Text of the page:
Postgraduate students from the University of the Aegean with Dr. Andreas Georgopoulos, taking site measurements during a photogrammetry field school in the archaeological site of Delphi, Greece in 2017.
Documenting local heritage structures through photogrammetry
Unesco agency to conduct field school for heritage conservation this September in Intramuros; 15 scholarships available for those outside Metro Manila
The massive earthquake of 2013 damaged numerous historic churches in Bohol, where one of the country’s largest collection of coral and early concrete churches, mostly dating from the Spanish colonial era, are located.
That earthquake, more than any previous campaigns to preserve the country’s cultural patrimony, brought the risk of losing more heritage structures to natural disasters to public consciousness.
As a result, public attention turned to other threats to the preservation of the country’s cultural heritage, including rampant development and the push of economic forces.
The threat of forever losing links to our history and heritage has become more urgent.
One dilemma conservators and restorers are faced with is the lack of information on built heritage.
In the past, keeping records might not have been a strict practice. Moreover, many of the records may have been lost or damaged.
Documentation is of utmost importance, and a necessary first step in heritage preservation. While in the past, this was a tedious process of manually measuring and visually describing objects or structures, today, there are options that can speed up the process but without sacrificing accuracy. All of this is made possible by the advancement of technology.
Digital scanning has become a documentation tool of choice. It has sped up documentation, while making use of the data in various ways such as virtual walk-throughs, hi-res files for poster printing and griding of large surfaces, among others.
Degraded areas unseen from ground level are made visible through the laser’s eye.
But the process requires expensive equipment and a high level of technical expertise. It is out of the reach for many heritage project sites.
The International Council of Monuments and Sites (Icomos) Philippines, an advisory body to the United Nations Educational, Scientific, Cultural Organization (Unesco), is addressing the concern by offering an international field school on Photogrammetry—the science of making measurements through photographs.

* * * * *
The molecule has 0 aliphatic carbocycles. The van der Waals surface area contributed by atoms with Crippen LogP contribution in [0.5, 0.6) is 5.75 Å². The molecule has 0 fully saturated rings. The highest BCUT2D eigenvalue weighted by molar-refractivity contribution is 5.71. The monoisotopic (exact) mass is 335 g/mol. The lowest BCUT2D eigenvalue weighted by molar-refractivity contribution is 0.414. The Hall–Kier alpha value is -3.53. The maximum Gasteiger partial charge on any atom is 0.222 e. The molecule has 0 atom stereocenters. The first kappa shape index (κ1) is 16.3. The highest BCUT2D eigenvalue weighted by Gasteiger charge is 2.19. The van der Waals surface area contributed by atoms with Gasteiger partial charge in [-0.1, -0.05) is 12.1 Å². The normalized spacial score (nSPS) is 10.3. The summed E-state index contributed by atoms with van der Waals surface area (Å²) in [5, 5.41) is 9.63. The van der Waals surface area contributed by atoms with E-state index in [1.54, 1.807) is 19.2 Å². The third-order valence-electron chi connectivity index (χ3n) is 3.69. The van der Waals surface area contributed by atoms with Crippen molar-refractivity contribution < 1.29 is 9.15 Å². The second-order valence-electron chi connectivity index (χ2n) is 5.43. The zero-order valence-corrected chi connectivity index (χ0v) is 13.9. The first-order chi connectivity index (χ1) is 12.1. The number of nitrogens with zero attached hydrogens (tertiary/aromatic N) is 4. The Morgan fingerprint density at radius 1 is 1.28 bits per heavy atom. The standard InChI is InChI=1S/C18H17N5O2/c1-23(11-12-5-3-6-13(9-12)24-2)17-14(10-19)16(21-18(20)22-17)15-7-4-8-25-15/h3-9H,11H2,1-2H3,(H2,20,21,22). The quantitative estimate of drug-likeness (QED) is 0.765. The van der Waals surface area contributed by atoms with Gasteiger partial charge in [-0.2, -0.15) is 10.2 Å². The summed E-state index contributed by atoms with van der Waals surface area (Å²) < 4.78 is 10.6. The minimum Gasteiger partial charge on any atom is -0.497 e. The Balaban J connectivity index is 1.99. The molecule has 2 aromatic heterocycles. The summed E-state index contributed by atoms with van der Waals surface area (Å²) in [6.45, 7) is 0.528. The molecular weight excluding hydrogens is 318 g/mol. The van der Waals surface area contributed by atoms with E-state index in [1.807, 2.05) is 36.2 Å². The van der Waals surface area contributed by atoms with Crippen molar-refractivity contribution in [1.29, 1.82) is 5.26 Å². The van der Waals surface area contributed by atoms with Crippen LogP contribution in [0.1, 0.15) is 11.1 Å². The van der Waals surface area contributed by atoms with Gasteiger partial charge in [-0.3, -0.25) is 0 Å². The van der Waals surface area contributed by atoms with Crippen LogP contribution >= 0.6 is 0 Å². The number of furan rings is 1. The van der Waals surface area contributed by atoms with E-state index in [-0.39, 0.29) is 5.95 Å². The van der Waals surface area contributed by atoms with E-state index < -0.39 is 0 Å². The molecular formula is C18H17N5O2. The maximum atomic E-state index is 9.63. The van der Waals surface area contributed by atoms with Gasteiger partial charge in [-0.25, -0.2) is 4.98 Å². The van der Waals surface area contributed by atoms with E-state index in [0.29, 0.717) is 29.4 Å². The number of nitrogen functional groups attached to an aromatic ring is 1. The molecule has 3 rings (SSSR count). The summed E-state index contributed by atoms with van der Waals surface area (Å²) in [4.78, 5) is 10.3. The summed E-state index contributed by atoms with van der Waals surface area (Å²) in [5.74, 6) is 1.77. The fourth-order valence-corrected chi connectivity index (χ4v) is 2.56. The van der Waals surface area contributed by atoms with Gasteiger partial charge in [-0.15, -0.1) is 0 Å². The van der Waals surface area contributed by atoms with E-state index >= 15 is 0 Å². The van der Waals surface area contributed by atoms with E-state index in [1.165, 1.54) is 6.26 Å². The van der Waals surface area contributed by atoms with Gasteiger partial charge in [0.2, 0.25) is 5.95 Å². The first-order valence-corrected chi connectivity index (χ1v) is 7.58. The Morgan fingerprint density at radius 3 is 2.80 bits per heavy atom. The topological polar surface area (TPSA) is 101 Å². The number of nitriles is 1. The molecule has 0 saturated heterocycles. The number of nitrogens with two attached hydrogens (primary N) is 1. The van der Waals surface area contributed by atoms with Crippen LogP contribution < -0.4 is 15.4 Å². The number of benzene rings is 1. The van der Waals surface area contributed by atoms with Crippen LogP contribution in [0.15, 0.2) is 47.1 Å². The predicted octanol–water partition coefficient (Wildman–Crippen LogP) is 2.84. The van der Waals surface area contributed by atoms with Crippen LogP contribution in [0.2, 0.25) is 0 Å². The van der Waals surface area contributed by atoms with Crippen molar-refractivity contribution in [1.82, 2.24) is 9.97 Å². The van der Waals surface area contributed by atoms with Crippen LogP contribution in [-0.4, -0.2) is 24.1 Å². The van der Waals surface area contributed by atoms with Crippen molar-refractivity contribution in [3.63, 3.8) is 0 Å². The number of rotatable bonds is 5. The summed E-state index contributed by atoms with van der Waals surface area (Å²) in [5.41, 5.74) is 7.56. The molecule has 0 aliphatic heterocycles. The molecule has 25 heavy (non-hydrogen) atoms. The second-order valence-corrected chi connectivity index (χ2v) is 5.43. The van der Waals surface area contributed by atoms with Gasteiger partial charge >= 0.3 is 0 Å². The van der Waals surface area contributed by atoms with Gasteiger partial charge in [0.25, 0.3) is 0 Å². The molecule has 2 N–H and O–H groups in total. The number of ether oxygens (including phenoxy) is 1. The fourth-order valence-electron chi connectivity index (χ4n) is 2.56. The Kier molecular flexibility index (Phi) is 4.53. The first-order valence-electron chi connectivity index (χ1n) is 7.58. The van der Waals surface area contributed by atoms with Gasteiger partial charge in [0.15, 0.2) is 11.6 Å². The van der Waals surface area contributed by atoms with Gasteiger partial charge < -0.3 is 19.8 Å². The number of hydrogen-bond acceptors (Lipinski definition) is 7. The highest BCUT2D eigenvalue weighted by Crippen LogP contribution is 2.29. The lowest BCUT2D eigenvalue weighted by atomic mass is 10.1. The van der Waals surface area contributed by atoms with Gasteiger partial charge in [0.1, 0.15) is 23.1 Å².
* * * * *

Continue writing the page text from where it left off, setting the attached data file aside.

As an alternative to the more costly laser scanning, Photogrammetry offers an accessible, technology-friendly and less costly way to document heritage structures, sites and artifacts.
It can be done using a smart-phone and free software, yielding an accurate document with the comparable precision of a laser scan.
Many times, calls for help from heritage advocates or concerned citizens all over the country are forwarded to conservation experts. By learning the skills that Photogrammetry offers, nontechnical stakeholders can use this science to document their local heritage. The resulting metric images can then be used as reference for future restoration work.
The field school is a joint project of Icomos and Cipa (Comité International de la Photogrammétrie Architecturale) Heritage Documentation.
Collaborators are the Intramuros Administration and National Technical University of Athens (NTUA.)
Conservation expert Andreas Georgopoulos, Cipa president and head of the NTUA Laboratory of Photogrammetry, and his colleague, Margarita Skamantzari, a Master’s of Science in Monument Protection, will conduct the field school from Sept. 16-20 at Casa Blanca, Intramuros.
Grants from the Museum Foundation of the Philippines, Inc., and Metrobank Foundation, Inc. have enabled scholarships to be offered to up to 15 students from outside of Metro Manila. Applications are now being accepted.